In at the deep end: How to make a splash with your wardrobe

view gallery VIEW GALLERY

You may not be at one with the waves, but your wardrobe can still make a splash, says Gemma Hayward

It's not always a good thing when designers take inspiration from a sporting pursuit (wedge-heeled trainers, anyone?) but this season the creatives have looked towards the beach, the waves and even the wonders of the deep for their latest collections.

The trend for scuba and surf wear first made a splash a few months ago, with the launch of the cruise collections. Stella McCartney's oversized shirts and T-shirt dresses are decorated with tropical prints fit for wear on a Hawaiian beach. Alexander McQueen's McQ has opted for a body-conscious silhouette with skin-tight leggings, mini dresses and jumpsuits finished with zips galore and engineered print stretch tops, all of which wouldn't look out of place on very stylish diving boat.

Alexander Wang and Richard Nicholl, too, have flirted with the trend. Michael Kors has taken a literal view: though made of comfortable stretch wool-crepe, dresses and high-necked swimwear in classic wet-suit patterns are cinched at the waist with a diver-style clip belt.

Swimwear designer Lisa Marie Fernandez has similarly made the most of bringing underwater style to the surface. Her neoprene designs represent scuba chic at its finest. From skimpy metallic bikinis to sleeved, high-necked swimsuits and more that take their inspiration from rash vests, this collection has something for all and the designer makes a killer Lycra dress while she's at it. This season, Fernandez has also collaborated with Peter Pilotto, creating swimwear in more neoprene that showcases the London label's signature digital prints.

The scuba look has of course trickled down to the more affordable high street. All the usual suspects have gone for beach chic in some way or another. River Island has great printed leggings, Asos's cut-away swimsuits are spot on and Hobbs' "surf" dresses trimmed with sporty black piping detail are worth hunting down.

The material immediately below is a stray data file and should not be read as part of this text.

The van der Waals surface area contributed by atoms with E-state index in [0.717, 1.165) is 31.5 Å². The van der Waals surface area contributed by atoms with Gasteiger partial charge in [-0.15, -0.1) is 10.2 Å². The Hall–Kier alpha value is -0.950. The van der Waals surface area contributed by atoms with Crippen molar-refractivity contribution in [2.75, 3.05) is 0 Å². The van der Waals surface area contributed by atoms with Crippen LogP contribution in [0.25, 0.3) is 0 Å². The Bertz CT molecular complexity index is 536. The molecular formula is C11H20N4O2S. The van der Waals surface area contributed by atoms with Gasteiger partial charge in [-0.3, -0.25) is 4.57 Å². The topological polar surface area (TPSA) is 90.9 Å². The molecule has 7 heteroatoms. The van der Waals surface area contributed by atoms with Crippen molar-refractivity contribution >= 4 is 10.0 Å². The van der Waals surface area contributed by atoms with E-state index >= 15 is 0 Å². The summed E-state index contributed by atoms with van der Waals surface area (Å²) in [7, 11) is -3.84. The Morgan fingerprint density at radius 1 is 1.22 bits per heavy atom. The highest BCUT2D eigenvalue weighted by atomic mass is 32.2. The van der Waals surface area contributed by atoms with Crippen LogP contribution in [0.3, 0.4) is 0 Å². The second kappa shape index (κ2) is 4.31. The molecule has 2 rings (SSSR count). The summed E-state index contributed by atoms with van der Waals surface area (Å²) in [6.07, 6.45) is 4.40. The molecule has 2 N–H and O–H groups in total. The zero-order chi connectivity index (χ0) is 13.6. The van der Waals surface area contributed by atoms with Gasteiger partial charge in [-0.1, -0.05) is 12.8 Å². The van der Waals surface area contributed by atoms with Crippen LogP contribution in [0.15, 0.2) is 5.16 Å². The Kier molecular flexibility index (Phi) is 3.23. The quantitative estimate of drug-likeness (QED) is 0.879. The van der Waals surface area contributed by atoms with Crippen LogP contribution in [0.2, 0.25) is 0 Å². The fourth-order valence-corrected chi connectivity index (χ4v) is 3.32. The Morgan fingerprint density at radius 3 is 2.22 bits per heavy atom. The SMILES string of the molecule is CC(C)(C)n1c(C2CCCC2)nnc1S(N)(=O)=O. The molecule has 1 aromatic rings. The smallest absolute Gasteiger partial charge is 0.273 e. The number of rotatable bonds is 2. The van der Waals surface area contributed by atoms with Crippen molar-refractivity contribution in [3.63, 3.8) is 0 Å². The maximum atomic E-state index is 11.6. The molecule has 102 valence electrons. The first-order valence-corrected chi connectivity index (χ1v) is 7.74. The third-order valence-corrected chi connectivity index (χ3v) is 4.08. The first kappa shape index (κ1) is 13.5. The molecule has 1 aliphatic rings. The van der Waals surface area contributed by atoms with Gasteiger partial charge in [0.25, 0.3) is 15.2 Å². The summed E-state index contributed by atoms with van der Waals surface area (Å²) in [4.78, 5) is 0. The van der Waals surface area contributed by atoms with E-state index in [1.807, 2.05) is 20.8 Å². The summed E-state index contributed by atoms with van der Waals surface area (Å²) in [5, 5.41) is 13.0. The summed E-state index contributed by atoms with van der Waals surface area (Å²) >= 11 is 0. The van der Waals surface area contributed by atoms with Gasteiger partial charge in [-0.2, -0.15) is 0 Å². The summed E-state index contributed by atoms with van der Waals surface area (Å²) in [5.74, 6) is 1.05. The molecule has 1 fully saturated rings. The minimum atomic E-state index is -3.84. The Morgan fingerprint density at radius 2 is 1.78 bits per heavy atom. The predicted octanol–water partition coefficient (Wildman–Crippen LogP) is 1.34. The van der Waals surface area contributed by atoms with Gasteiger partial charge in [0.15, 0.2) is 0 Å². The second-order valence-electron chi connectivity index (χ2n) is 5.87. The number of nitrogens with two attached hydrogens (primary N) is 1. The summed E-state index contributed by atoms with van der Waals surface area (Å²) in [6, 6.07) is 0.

As far as beauty is concerned, it's not difficult to fake the beach goddess look away from the shores. Spritz on Bumble & Bumble's "surf spray" for textured, full-bodied "just-been-for-a-swim-but-I-still-look-great" hair. Wet-look colour for the eyes also adds to the look: MAC's Paint Pots and Laura Mercier's Cream Eye Colour both give the eye a glowing sheen worthy of a mermaid.

Leave the snorkels and surfboards at home, however. The only accessories to be concerned with are bags, shoes and belts. The latter is important to enhance the waist in second-skin dresses. For bags, oversized clutches in bright neon hues cut a dash, all with the obligatory zip fastening.

Flip-flops should be avoided: the look is far to up-tempo for flats. Instead, go for a high-heeled sandal with multi-straps, and make sure it comes in a bold, block-colour too. Oh, and it almost goes without saying, these are for the dance floor, not the sand...

Life and Style
Fans line up at the AVNs, straining to capture a photo of their favourite star
life Tim Walker asks how much longer the industry can flesh out an existence
News
Professor David Nutt wants to change the way gravely ill patients are treated in Britain
people Why does a former Government tsar believe that mind-altering drugs have a place on prescription?
News
Norway’s ‘The Nordland Line – Minute by Minute, Season by Season’ continues the trend of slow TV
television
Arts and Entertainment
art
Life and Style
ebookNow available in paperback
ebooks
ebookPart of The Independent’s new eBook series The Great Composers
Sport
Jonny Evans has pleaded not guilty to an FA charge for spitting at Papiss Cisse
football
Life and Style
Kate Moss will make a cameo appearance in David Walliams' The Boy in the Dress
fashion
News
The image released by the Salvation Army, using 'The Dress'
news
Sport
Liverpool defender Kolo Toure
football Defender could make history in the FA Cup, but African Cup of Nations win means he's already content
Latest stories from i100
Have you tried new the Independent Digital Edition apps?